Integrated Aristeia Progression [S&P]

Although the Aristeia system is powerful, some GMs may wish to integrate it as a natural progression of characters rather than as a series of optional feats. This works particularly well for high-powered games.

At 3rd level and every 2 levels thereafter, all characters gain an Aristeia feat as a bonus feat.

Some GMs may wish to take this further by removing the system of Aristeia points entirely, allowing the characters to enter whatever level of Aristeia they feel is appropriate whenever their situations arise.

Oath Points in place of Wealth [S&P]

Managing character wealth is a difficult but necessary task for many GMs, as many situations are designed with the expectation that players possess certain numbers-boosting pieces of equipment. Oath boons provide alternative sources for many of these item-based bonuses, and a GM may wish to grant free Oath boons to PCs as an alternative to typical magical gear. This diminishes the bookkeeping necessary for many high-level characters.

Generally, a character given half of the normal wealth for their level and 7 free Oath points worth of Oath boons should be similar in power to a character with normal wealth for their level. Similarly, 15 Oath points should be sufficient to give a character with little wealth beyond mundane equipment a similar degree of strength and versatility to a character who possesses normal wealth for their level. If GMs feel that these numbers are unbalanced in their particular campaign world at a specific level, they may wish to grant or revoke Oath points in order to reach the proper balance in conjunction with the expensive or unique equipment they may wish to supply players.

This process can be applied to low-wealth NPCs as well. An NPC who possesses mundane equipment and 5 Oath points worth of free Oath boons is likely to be of similar strength to an NPC with more typical wealth.

As wealth is much more limited in this ruleset, Oaths which rely on wealth limitation (such as Oath of Offerings and Oath of Poverty) should not be allowed or should be appropriately reduced in the number of Oath points they grant. Similarly, Oath points granted in place of wealth should not count towards the maximum number of Oath points a character can benefit from.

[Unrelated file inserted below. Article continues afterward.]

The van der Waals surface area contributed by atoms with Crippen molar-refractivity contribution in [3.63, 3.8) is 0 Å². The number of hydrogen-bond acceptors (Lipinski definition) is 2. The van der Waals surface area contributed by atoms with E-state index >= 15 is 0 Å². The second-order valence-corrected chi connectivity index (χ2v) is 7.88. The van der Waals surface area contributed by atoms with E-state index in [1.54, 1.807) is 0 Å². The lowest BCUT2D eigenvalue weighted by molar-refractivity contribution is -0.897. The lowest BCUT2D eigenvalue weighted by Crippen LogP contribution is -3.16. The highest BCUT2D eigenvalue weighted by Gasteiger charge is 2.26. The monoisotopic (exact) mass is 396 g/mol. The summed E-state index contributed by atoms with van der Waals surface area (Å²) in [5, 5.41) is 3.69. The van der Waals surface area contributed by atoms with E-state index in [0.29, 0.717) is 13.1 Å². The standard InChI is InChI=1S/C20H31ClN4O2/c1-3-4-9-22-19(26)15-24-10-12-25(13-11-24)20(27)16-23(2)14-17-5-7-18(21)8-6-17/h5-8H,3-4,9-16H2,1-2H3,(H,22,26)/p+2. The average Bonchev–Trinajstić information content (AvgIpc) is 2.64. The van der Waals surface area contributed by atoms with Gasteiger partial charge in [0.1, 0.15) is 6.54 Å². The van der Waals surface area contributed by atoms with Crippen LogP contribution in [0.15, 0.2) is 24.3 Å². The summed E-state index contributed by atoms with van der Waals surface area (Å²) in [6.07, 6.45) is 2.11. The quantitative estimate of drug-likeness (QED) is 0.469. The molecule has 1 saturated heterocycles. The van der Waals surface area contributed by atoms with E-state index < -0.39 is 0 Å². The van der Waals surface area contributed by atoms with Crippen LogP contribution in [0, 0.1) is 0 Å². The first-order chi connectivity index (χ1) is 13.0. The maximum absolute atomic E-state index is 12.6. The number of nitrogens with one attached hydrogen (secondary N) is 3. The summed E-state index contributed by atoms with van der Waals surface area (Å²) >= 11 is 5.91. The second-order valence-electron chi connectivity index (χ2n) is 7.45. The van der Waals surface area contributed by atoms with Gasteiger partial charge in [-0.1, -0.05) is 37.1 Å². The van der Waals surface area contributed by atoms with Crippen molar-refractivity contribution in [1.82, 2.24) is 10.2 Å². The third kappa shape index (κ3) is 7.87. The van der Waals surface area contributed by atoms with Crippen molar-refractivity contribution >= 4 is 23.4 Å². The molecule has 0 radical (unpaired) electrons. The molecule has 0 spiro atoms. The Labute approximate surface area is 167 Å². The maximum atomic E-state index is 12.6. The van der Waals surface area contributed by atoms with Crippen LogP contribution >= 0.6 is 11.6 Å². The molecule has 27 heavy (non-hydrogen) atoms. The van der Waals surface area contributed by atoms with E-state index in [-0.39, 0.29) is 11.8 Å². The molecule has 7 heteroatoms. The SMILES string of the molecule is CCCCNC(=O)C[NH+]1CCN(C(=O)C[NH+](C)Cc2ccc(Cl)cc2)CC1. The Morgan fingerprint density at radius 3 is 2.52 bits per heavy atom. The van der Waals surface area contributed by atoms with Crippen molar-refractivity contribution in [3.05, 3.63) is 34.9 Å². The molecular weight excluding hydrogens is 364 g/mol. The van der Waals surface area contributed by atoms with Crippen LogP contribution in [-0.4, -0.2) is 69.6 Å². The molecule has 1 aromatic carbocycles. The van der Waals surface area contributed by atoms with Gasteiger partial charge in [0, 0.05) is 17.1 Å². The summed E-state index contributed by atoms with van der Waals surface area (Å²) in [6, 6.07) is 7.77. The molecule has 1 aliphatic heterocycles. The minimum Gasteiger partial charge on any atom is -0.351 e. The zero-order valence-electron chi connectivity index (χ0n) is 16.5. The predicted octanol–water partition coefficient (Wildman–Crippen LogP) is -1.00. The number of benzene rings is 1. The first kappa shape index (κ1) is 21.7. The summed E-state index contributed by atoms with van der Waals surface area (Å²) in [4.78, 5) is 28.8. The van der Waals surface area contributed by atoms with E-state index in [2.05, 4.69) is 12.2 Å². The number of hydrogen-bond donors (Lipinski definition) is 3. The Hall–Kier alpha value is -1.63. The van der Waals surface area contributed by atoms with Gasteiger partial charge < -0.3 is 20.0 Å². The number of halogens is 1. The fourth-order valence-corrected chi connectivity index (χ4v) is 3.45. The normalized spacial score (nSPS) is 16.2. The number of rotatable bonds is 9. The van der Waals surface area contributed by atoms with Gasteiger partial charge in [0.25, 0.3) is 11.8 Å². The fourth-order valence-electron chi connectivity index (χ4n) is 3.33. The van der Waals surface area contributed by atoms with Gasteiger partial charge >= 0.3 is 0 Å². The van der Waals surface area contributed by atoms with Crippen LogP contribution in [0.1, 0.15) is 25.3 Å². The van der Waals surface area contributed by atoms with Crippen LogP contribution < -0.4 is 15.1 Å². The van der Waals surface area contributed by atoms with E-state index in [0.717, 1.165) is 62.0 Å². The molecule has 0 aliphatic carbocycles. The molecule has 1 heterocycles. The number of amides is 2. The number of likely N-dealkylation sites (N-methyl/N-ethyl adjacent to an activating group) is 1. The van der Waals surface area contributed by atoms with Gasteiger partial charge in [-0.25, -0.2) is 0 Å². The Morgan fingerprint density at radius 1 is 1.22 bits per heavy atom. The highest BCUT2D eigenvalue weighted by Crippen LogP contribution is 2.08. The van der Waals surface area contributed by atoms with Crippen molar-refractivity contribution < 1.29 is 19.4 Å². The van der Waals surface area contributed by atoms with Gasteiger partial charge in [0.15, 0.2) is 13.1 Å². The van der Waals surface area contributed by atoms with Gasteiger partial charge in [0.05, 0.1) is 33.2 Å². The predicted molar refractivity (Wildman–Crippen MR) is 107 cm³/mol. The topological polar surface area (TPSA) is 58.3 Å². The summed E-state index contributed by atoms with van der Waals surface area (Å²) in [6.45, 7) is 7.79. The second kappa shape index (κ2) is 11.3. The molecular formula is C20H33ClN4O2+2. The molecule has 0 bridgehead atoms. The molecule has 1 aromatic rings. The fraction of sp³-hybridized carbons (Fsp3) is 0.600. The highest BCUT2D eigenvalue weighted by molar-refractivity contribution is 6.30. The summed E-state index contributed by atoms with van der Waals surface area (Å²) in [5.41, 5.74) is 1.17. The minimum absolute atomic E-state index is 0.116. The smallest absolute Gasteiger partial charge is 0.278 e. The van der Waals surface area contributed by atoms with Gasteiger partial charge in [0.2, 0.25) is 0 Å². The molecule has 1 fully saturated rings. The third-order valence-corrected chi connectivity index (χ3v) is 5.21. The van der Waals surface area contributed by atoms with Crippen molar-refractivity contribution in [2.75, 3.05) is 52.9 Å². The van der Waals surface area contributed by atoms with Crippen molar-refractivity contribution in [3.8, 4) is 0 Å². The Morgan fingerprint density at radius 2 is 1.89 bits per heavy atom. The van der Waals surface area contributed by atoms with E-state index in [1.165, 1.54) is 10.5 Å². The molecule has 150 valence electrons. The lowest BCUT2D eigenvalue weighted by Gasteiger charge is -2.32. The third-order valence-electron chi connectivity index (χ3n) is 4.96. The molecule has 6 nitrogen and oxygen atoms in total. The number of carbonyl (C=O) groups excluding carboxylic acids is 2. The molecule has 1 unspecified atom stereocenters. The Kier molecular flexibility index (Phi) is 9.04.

Opt-In Negative Energy Affinity [Gravecaller's HB]

Rule: With the opt-in negative energy affinity variant rule, any race can accept the following racial trait:

Negative Energy Affinity: Though a living creature, the race reacts to positive and negative energy as if it were undead—positive energy harms it, while negative energy heals it. Context and Reasoning: This option allows any race to have a similar experience as the dhampir race, undead by association and not by mechanics.

In a game using opt-in negative energy affinity, any race that gains negative energy affinity instead gains Skill Focus as a bonus feat, and may choose to opt into this variant rule like any other race. For example, a dhampir would gain Skill Focus as a bonus feat instead of their negative energy affinity trait and could then choose to opt into having negative energy affinity, whereas a dwarf could choose to gain negative energy affinity normally. Any class that would gain negative energy affinity, or something similar, may instead gain a bonus feat related to that class, subject to GM discretion (such as the lichling soul weaver gaining a bonus feat with spherecasting or bound nexus as a prerequisite).

The gameplay and mechanical implications of this variant rule are relatively minor but offer some mechanical backing to wanting to play a “lesser undead” elf or aasimar, for example, without all the mechanical headaches that come with the undead type.

Undead Player Characters [Gravecaller's HB]

Wiki Note: This rule is not particularly meant to be used with the Opt-In Negative Energy Affinity variant rule.